Wednesday, June 15, 2011
Rise And Shine Campers
I remember being scared to death at my first camp (at Culver Stockton) and it didn't help matters that during the first session of playing 3 on 3 I had the ball and turned down a wide open 12 foot jump shot instead passing the ball to a guarded post player under the goal. Before the post could even shoot the ball the infamous Coach Strausburg (infamous, because all the returning campers had warned the "rookies" about how mean he was) was in my face screaming at the top of his lungs "BOYER . . . IF YOU DON'T SHOOT THE BALL I'M GOIN' BE ON YOU LIKE A COON ON A ROAST'N EAR!!!" I didn't stop shaking the remainder of camp and . . . I didn't pass up a wide open jump shot . . . and to this day I'm scared of raccoons.
I've known I wanted to coach basketball since I was a child so when I got to college it just seemed natural to use summer basketball camps as a means of employment. I dedicated the summer after my sophomore year of college to work as many camps as possible. The first camp to give me a chance was at Kansas State University and the legendary Head Coach Lon Kruger (current men's basketball coach at University of Oklahoma). 19 years old, coaching at my first camp and I was put in charge of the kindergarten boys. My first thought was this is going to be a piece of cake but right before our first session Lon Kruger tapped me on the shoulder and pointed to his son . . . who just happen to be in kindergarten and already had the basketball IQ of a college athlete. Apparently I didn't let Coach Kruger down because this camp lead to many others including working the Moe Iba basketball camps at TCU. This is where I really started to get the hang of working / directing camps as I followed the leadership of TCU assistant men's basketball camp Kevin Fricke. Fricke was the master at directing camps in that he would direct 4 or 5 camps a summer with 200 - 300 boys each and by the end of the first day of each camp he seemed to know the first name of every camper. He was in total control of each camp as he'd stick out a hand to camper after camper saying "put it their partner". And the campers never seemed to catch on that the last night of each camp, year after year the camp was "5 pizzas away from setting the all-time TCU camp pizza orders record (and yes I'm guessing there was a kickback from the pizza orders).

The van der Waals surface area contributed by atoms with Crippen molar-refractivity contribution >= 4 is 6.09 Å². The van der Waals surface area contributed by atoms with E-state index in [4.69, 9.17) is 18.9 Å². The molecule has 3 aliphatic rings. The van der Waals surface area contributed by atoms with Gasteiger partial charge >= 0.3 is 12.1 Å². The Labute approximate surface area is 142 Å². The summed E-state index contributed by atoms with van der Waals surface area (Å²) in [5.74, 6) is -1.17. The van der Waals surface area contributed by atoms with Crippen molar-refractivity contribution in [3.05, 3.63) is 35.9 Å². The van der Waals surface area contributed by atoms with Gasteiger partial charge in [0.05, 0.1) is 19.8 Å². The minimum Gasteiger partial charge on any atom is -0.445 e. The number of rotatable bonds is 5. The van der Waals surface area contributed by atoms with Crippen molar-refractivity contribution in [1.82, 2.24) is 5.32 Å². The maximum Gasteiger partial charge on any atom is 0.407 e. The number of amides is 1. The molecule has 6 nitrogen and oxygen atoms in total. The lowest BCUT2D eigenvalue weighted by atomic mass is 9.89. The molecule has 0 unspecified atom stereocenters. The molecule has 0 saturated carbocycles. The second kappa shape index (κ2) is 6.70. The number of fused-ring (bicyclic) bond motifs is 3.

My big camp break came two summers later when I was given the opportunity to help direct camps at Missouri Western (where I was working as a student-assistant coach on the men's basketball team). We hosted several camps at MO West and helping direct the camps was a great experience. Our men's head coach, Tom Smith (who is now in the Missouri State Hall of Fame) was very direct in the way he wanted things run. Late in the day he'd walk by one of the benches and notice a chair moved out of position and he would say "a good camp Coach Boyer is a camp with straight chairs . . . that's the sign of a good camp" or he'd ask at the end of the day if all 70 basketballs had been accounted for (over an area of 6 courts) and he'd say "a good camp Coach Boyer is a camp that doesn't lose any basketballs . . . that's the sign of a good camp". Late that summer we hosted an all-star camp where we invited the best 8th grade boys from an eight state region (this was the top camp of the summer). The night before camp I came up with this great idea, something that had never been done before, at this camp. I stayed up the entire night creating a huge map, with stars that identified the hometowns of each of the nearly 200 campers in attendance. The map covered the entire back wall of the room in which we would be registering in the next morning. I was so proud of what I'd accomplished and couldn't wait for Coach Smith to come in the next morning for registration. Sure enough, minutes before registration Coach walked into the room, looked up at the map and a small smile came across his face. He didn't say a word and honestly I didn't need him to say a word, the smile meant I'd done something special. The smile was enough to know that "a good wall map at registration was the sign of a good camp Coach Boyer . . . that's the sign of a good camp".
Monday will be my 23rd year of working (in some capacity) summer basketball camps. Some of the best memories of my coaching career and of my teenage years revolve around summer camps. I can only hope that several years down the road the girls who attend our basketball camp next week will look back with great memories of their basketball camp experience here at Arkansas State.
Oh, and in case you're wondering . . . Monday morning, first thing before I get to the Convocation Center for camp . . . I'll be jamming to The Outfield on my Ipod . . . "I just wanna use your love tonight, oh I don't wanna lose your love tonight" . . .
Posted by Coach 'B at 8:47 PM